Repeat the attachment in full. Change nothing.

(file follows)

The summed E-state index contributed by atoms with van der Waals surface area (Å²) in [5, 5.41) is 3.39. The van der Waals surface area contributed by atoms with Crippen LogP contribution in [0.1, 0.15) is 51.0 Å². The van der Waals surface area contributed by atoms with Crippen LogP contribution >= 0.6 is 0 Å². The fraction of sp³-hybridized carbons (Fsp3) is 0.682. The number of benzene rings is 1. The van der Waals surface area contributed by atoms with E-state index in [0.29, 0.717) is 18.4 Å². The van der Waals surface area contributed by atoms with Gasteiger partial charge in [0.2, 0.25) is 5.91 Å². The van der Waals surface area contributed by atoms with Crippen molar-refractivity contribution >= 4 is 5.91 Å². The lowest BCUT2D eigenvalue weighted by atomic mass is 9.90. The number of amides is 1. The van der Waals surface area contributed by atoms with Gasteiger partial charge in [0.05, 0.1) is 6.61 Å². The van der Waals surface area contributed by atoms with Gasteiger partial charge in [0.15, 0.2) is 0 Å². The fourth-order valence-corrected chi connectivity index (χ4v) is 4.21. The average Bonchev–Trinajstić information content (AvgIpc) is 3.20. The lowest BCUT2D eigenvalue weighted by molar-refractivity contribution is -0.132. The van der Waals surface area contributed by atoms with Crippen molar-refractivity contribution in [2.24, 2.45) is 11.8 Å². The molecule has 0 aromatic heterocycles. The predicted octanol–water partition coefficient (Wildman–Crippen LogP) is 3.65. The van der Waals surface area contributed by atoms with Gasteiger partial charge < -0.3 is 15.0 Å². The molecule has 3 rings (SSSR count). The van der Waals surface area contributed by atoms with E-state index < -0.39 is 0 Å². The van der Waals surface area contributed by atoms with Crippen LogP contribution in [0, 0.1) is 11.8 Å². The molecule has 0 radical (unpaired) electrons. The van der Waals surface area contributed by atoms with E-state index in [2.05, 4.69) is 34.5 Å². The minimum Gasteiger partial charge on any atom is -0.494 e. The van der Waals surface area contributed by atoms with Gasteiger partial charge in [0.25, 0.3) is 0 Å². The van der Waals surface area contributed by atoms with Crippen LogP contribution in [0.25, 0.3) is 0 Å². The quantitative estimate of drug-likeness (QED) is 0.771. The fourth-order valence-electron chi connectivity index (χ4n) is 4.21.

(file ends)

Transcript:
The summed E-state index contributed by atoms with van der Waals surface area (Å²) in [5, 5.41) is 3.39. The van der Waals surface area contributed by atoms with Crippen LogP contribution in [0.1, 0.15) is 51.0 Å². The van der Waals surface area contributed by atoms with Crippen LogP contribution >= 0.6 is 0 Å². The fraction of sp³-hybridized carbons (Fsp3) is 0.682. The number of benzene rings is 1. The van der Waals surface area contributed by atoms with E-state index in [0.29, 0.717) is 18.4 Å². The van der Waals surface area contributed by atoms with Gasteiger partial charge in [0.2, 0.25) is 5.91 Å². The van der Waals surface area contributed by atoms with Crippen molar-refractivity contribution >= 4 is 5.91 Å². The lowest BCUT2D eigenvalue weighted by atomic mass is 9.90. The number of amides is 1. The van der Waals surface area contributed by atoms with Gasteiger partial charge in [0.05, 0.1) is 6.61 Å². The van der Waals surface area contributed by atoms with Gasteiger partial charge in [0.15, 0.2) is 0 Å². The fourth-order valence-corrected chi connectivity index (χ4v) is 4.21. The average Bonchev–Trinajstić information content (AvgIpc) is 3.20. The lowest BCUT2D eigenvalue weighted by molar-refractivity contribution is -0.132. The van der Waals surface area contributed by atoms with Crippen molar-refractivity contribution in [2.24, 2.45) is 11.8 Å². The molecule has 0 aromatic heterocycles. The predicted octanol–water partition coefficient (Wildman–Crippen LogP) is 3.65. The van der Waals surface area contributed by atoms with Gasteiger partial charge < -0.3 is 15.0 Å². The molecule has 3 rings (SSSR count). The van der Waals surface area contributed by atoms with E-state index < -0.39 is 0 Å². The van der Waals surface area contributed by atoms with Crippen LogP contribution in [0, 0.1) is 11.8 Å². The molecule has 0 radical (unpaired) electrons. The van der Waals surface area contributed by atoms with E-state index in [2.05, 4.69) is 34.5 Å². The minimum Gasteiger partial charge on any atom is -0.494 e. The van der Waals surface area contributed by atoms with Gasteiger partial charge in [0.25, 0.3) is 0 Å². The van der Waals surface area contributed by atoms with Crippen LogP contribution in [0.25, 0.3) is 0 Å². The quantitative estimate of drug-likeness (QED) is 0.771. The fourth-order valence-electron chi connectivity index (χ4n) is 4.21.